Cheerleading Uniforms Vault Copyright’s Useful Article Quandary to the High Court

Are cheerleading uniform designs eligible for federal copyright protection? Last week, the United States Supreme Court granted certiorari in the case of Star Athletica, LLC v. Varsity Brands, Inc., promising an answer to that question. At issue is whether combinations of stripes, chevrons, and color blocks that appear on cheerleading uniforms are protected by federal copyright law.[1]

The Copyright Act offers limited protection to “useful articles” such as furniture or clothing — items that have intrinsic functionality. Although the Copyright Act protects pictorial, graphic, and sculptural works, a design incorporated into a useful article is only eligible for copyright protection if it is conceptually separable from the utilitarian aspects of that article. Under this “doctrine of separability,” if a chair has design elements that can be peeled away from the underlying purpose of the chair and can exist and be perceived independently of the chair’s underlying purpose, those design elements might be eligible for federal copyright protection. If this doctrine seems unclear, you are not alone in your assessment.

Determining whether a feature of a useful article can be conceptually separated from that article and protected under copyright law is a puzzle that some have called a “metaphysical quandary”[2] and “the most vexing, unresolved question in copyright law.”[3] Over ten different tests, some academic, some judicial, have been formulated and adopted by courts struggling to apply the doctrine of separability. The result is an incoherent patchwork scheme of copyright protection where the protectability of features of useful articles under the Copyright Act can turn entirely on which Circuit adjudicates a copyright case.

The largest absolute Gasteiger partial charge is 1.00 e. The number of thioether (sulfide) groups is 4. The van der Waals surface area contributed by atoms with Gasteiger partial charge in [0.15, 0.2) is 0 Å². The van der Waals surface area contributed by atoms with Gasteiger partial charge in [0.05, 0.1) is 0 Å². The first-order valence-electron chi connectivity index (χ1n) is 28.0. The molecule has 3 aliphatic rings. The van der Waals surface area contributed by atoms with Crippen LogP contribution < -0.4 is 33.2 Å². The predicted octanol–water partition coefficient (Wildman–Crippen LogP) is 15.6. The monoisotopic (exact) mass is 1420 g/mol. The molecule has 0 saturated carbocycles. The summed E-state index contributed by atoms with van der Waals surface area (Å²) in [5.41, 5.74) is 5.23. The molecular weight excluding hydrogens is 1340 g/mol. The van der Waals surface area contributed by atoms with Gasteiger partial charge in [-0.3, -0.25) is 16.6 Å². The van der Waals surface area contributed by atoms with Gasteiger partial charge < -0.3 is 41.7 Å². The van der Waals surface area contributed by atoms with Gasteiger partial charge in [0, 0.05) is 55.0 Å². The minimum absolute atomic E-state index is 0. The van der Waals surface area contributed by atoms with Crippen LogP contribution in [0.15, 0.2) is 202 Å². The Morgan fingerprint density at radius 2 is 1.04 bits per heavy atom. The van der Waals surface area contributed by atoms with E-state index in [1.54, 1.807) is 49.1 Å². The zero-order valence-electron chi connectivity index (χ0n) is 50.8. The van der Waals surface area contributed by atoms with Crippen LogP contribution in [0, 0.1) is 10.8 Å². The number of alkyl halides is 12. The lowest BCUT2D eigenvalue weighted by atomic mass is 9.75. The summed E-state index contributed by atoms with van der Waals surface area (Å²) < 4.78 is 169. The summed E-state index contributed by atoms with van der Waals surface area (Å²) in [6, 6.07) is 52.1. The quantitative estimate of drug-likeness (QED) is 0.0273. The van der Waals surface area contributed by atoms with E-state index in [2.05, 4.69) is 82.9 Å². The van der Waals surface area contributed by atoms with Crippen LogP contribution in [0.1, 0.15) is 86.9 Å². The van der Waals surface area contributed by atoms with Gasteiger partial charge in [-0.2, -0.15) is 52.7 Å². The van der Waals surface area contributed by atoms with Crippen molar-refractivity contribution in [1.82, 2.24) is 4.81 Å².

The Supreme Court’s opportunity to provide a uniform test for separability analysis arrives via a dispute that, fittingly, involves uniforms. Varsity Brands, the world’s largest cheerleading uniform manufacturer and distributor, sued industry newcomer Star Athletica for copyright infringement after Star Athletica published a catalogue of cheerleading uniforms that Varsity alleged too closely mirrored Varsity’s copyright-registered designs. Varsity owns a number of copyright registrations for the designs that appear on the cheerleading uniforms it manufactures and distributes: combinations of stripes, chevrons, and color blocks.

At the district court level, the court held that Varsity’s designs were not copyrightable because the utilitarian function of a cheerleading uniform and the designs themselves are not conceptually separable. Interestingly, according to the district court, stripes, chevrons, and color blocks are functional aspects of a cheerleading uniform, and a cheerleading uniform without these elements is not a cheerleading uniform.

On appeal, the Sixth Circuit reached an opposite conclusion, holding that Varsity’s designs were protected by copyright because the utilitarian function of a cheerleading uniform and the designs themselves are conceptually separable. In the Sixth Circuit’s view, stripes, chevrons, and color blocks serve no utilitarian function, do not impact a cheerleading uniform’s ability to function as an item of clothing, and are merely decorative as applied to cheerleading uniforms.

In granting certiorari, the Supreme Court has taken on the challenge of sorting through this “metaphysical quandary” to provide a uniform test for determining when a feature of a useful article is protectable under the Copyright Act. Any guidance the Court provides on useful articles and whether the stripes on a cheerleading uniform and the uniform itself are conceptually separable from one another is likely to have a significant impact both upon established industries such as fashion and upon fledgling industries such as 3D printing. The Court is expected to hear arguments in Star Athletica, LLC v. Varsity Brands, Inc. in the Fall 2016 Term. — Mary Witzel

 

[1] The Petition for Writ of Certiorari also raised the question of the appropriate level of deference courts should provide to determinations made by the Copyright Office. The Supreme Court declined to grant certiorari on this question.

[2] Universal Furniture Int’l v. Collezione Europa, Inc., 618 F.3d 417, 434 (4th Cir. 2010).

[3] Star Athletica, LLC. v. Varsity Brands, Inc., No. 15-866, 2016 WL 94219 (Filed Jan. 5, 2016) (Pet. Writ of Cert).

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